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Schistura nicholsi (SMITH, 1933)

January 16th, 2013 — 9:25pm

This species is sometimes traded for aquaria but its name also appears to have been widely misapplied to other fishes.

It can be identified via the following combination of characters: presence of 8-10 quite regular dark bars…

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Opsarius pulchellus (SMITH, 1931)

October 5th, 2012 — 4:45pm

This species is traded for aquaria under various names including ‘butterfly barb’, ‘mackerel barb’, ‘green-barred danio’, and ‘royal opsarius’.

It can be told apart from other memb…

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Opsarius koratensis (SMITH, 1931)

October 5th, 2012 — 11:52am

Inhabits well-oxygenated, low-to-medium gradient, slow to moderate-flowing rivers and streams with substrates of gravel, cobbles, larger boulders and exposed bedrock. At the habitat in our image pH was 7.5, temperature 26°C and cond…

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Barbodes aurotaeniatus (TIRANT, 1885)

July 10th, 2012 — 4:01pm

B. aurotaeniatus is uncommon in the aquarium trade. Following Kottelat (1998) it has a single pair of maxillary barbels, a complete lateral line and colour pattern usually comprising four small, vertically-orientated black markings on the flanks (located above anterior lateral line origin, below dorsal-fin origin, below posterior end of dorsal-fin base and on caudal peduncle, respectively) and one on the dorsal surface, below dorsal-fin origin.

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Barbonymus gonionotus (BLEEKER, 1849)

April 17th, 2012 — 12:51pm

The genus Barbonymus was erected by Kottelat in 1999 and contains former members of Barbodes from southeast Asia. The type species is B. schwanenfeldii and currently there exist only three other representatives; B. altus, B. collingwoodii and B. gonionotus.

The latter two are rare in the hobby although an SF member has kept B. gonionotus in the past so they are worth looking out for if you harbour an…

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Akysis varius NG & KOTTELAT, 1998

March 13th, 2012 — 1:26pm

This species is among the smaller members of the family. It can be differentiated from all other Akysis species by the following combination of characters: caudal peduncle length 16.1-19.8% of standard length (SL); caudal peduncle depth 6.5-9.3% SL; length of adipose-fin base 25.6-29.5% SL; interorbital distance 42.0-46.0% of head length (HL), eye diameter 13.0-20.0% HL; length of nasal barbel 44.0-66.0% HL; lateral margins of the head appear straight when viewed from above; possession of 0-5 se…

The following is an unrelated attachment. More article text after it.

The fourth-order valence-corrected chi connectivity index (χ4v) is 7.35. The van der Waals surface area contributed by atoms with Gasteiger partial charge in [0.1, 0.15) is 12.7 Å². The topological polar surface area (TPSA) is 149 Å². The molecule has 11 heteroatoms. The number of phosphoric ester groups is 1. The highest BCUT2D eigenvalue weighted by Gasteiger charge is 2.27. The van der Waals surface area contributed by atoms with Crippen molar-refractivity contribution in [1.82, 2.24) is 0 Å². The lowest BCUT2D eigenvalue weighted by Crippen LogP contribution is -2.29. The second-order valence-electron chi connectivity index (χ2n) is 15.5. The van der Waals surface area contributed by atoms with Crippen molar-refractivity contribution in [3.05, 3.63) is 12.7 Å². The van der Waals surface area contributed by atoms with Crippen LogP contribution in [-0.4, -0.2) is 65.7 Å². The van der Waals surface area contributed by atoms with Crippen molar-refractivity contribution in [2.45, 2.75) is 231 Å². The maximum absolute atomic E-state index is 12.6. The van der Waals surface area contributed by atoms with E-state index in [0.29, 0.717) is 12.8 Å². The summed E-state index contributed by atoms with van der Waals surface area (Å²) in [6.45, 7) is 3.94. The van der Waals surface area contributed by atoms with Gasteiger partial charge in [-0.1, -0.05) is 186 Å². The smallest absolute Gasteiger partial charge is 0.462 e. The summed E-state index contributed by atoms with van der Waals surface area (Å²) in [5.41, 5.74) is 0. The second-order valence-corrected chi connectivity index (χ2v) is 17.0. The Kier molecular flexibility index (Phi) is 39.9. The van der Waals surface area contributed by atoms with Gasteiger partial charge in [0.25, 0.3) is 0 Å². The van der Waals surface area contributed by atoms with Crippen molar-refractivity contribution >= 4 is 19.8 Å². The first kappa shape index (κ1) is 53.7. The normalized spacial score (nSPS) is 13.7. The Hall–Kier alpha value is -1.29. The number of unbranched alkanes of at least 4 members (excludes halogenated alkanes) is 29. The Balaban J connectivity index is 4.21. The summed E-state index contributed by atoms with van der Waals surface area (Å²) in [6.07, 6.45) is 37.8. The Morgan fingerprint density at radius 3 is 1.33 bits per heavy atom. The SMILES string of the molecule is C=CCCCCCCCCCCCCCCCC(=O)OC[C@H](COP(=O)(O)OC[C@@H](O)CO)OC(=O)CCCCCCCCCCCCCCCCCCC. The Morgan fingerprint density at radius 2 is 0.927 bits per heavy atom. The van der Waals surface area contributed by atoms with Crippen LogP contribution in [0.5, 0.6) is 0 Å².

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Serpenticobitis zonata KOTTELAT, 1998

March 13th, 2012 — 1:25pm

Fish sold under the name S. zonata are sporadically available in the aquarium trade but the majority appear to be the congener S. octozona.

The genus currently contains just three members all of which are known only from the Mekong basin. S. octozona is the type species and separ…

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Epalzeorhynchos munense (SMITH, 1934)

March 13th, 2012 — 1:24pm

This species does not appear to be in the aquarium hobby at time of writing though it may have been in the past, when exports of wild Epalzeorhynchos spp. still took place.

Most members of the genus were formerly regarded as Labeo spp. and are thus referred to as such in older literature. According to Rainboth (1996) they’re characterised by absence of a dorsal spine, possession of 10-13 branched dorsal fin rays, a thin membrane…

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Esomus metallicus AHL, 1923

Striped Flying Barb

March 13th, 2012 — 1:23pm

There currently exist a dozen described Esomus spp. alhough few are seen in the aquarium trade and none are especially popular. Most are commonplace in their native countries and also quite plainly-patterned so generally overlooked by collectors. Their most common use in some areas is actually as a feeder fish in the aquaculture of larger species. They’re characterised by greatly-enlarged pectoral fins and two pairs of barbels, of which the maxillary pair are extremely long and usually reach the pectoral fins.

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Hampala macrolepidota KUHL & VAN HASSELT, 1823

Hampala Barb

March 13th, 2012 — 1:23pm

This species is also known by the vernacular ‘jungle perch’ or ‘sidebar barb’ and should not be considered an aquarium subject in all but the most extreme circumstances since it can grow to over 2 feet in length, weigh in excess of 5 kg and is a powerful, pelagic predator. It’s also a popular sport fish with a reputation for striking hard.

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